in the coating world, 1 mil is 1 thousandth. Your conversion is correct. Why they do this, I do not know. lol.... I've asked the same question myself for years. (actually, I do know. It's a measurement between standard units which we use and metric where powder coatings were born,Europe circa late 1950's... why we have to be the walking conversion tables is the part that's unknown to me) When parts come from the fabricator to be used, they speak in terms of thousandths. When you give the product to your end user, they request the measurements in mils. It's just one of those things. There is however, a smaller measurement that you guys havn't used yet (and I doubt you will) and it's called the micron. A micron is simply one of the 25 parts of a mil. It goes like this.... 25 microns = 1 mil. 1 mil= 1 thousandth, and so on upwards. Very rarely will any coating exceed 30-50 mils in any application. As a matter of fact..... in certain coatings I've even heard a gasp come from the end-users' mouth when I told him it was 85 mils thick. Mind you.... the human hair is 3 mils thick. lol..... now you see what a tiny amount we're dealing with here. ( for those curious, the coating I just spoke of was called Ryton and it was intended to be a hy-build coating to be machined off with a tolerance of 17 microns. VERY close considering it was going on an induction blower for a dragster).
Anyways.... 1 mil is a thousandth. 'nuff said.
As far as your thickness goes, there is a tool out on the market that measures such a thing before you bake the piece. It's basically a scrape-gauge that you run along a part that's been coated to see what your final product thickness will be. There are also thickness testers out on the market that are *QUITE* expensive. It's not unusual to see them in the price range of an industrial gun itself. Figure is approximate to 3500 dollars, give or take which toys you add on. Now... I know what you are saying, "I'll never afford that!". Rest easy... there are alternatives to that price and I'm sure they are being sought out to be offered to you very shortly on this very website *wink* for both a thickness gauge and the scrape tester both.
I know I posted this process before somewhere... but for sake of argument, I'll give you all the cliff notes once again. Most any single coating you guys do will be in the neighborhood of 1-2 mils in thickness. (1.2 to 1.8 theoretically). Of course... some of the clears and so forth will be different from this amount, and some of the heavily pigmented colours will be less.... so this is a very general measurement. Let's take my infamous "widget" example yet once again (stop groaning please,lol) and use it for our purposes. Your widget is a 1/4" thick X 8"W X 14"L piece of sandblasted aluminum. Now.... the powder you are coating it with is a matte-black epoxy. Our widget even has round holes cut in it to make way for instruments to make things interesting. Heck.... it could even be something much like a dash insert for your old car,k? Anyways.... we hang the widget via a loop of wire to establish ground. Coat the widget until all of the sandblaste aluminum has *just* dissapeared. This is an educated guess that the coating has reached a cured piont of 1.2 mils. Usually, I go a wee bit past this stage so that even with a flashlight onto the surface of the widget will not reflect back the surface modification of the sandblast. All's we should see is black and it's powdered nuances (little glints of reflection but not a big "sparkle" of sandblast). We have therefore reached a targeted 1.8-2.1 mils. This is the point where we still see definition in our widget, yet.... everything looks amplified in a very fuzzy black manner. Hang in the oven and cure out at specified time/temperature, blah blah blah. THAT is your basic 1-2 mil pass. When fully cured, the widget should look much the same as it did shape-wise as it did before you sandblasted it with exception now that is is a matte black (natrually) and on the very sharp edges if you look closely..... it has an almost "rounded" edge to it. This is the coating that you are looking for in a first pass. Each additional coat will round the edges out that much further.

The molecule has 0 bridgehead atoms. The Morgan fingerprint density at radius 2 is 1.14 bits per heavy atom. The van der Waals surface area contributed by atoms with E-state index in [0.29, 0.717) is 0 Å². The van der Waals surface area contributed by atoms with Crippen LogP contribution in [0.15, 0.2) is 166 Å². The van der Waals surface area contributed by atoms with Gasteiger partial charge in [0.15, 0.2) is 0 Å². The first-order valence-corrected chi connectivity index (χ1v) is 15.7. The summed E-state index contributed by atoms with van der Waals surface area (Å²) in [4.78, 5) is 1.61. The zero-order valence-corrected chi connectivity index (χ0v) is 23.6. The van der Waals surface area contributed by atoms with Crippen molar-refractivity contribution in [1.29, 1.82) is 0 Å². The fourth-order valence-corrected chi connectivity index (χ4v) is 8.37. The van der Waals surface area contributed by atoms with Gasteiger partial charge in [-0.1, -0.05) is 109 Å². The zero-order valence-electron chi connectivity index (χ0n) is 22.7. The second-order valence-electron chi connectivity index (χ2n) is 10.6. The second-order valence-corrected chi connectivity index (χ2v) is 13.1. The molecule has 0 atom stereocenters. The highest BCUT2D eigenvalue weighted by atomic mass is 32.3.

All in all... welcome to the boards and good luck with your powder coating. I hope that answers your questions...... Russ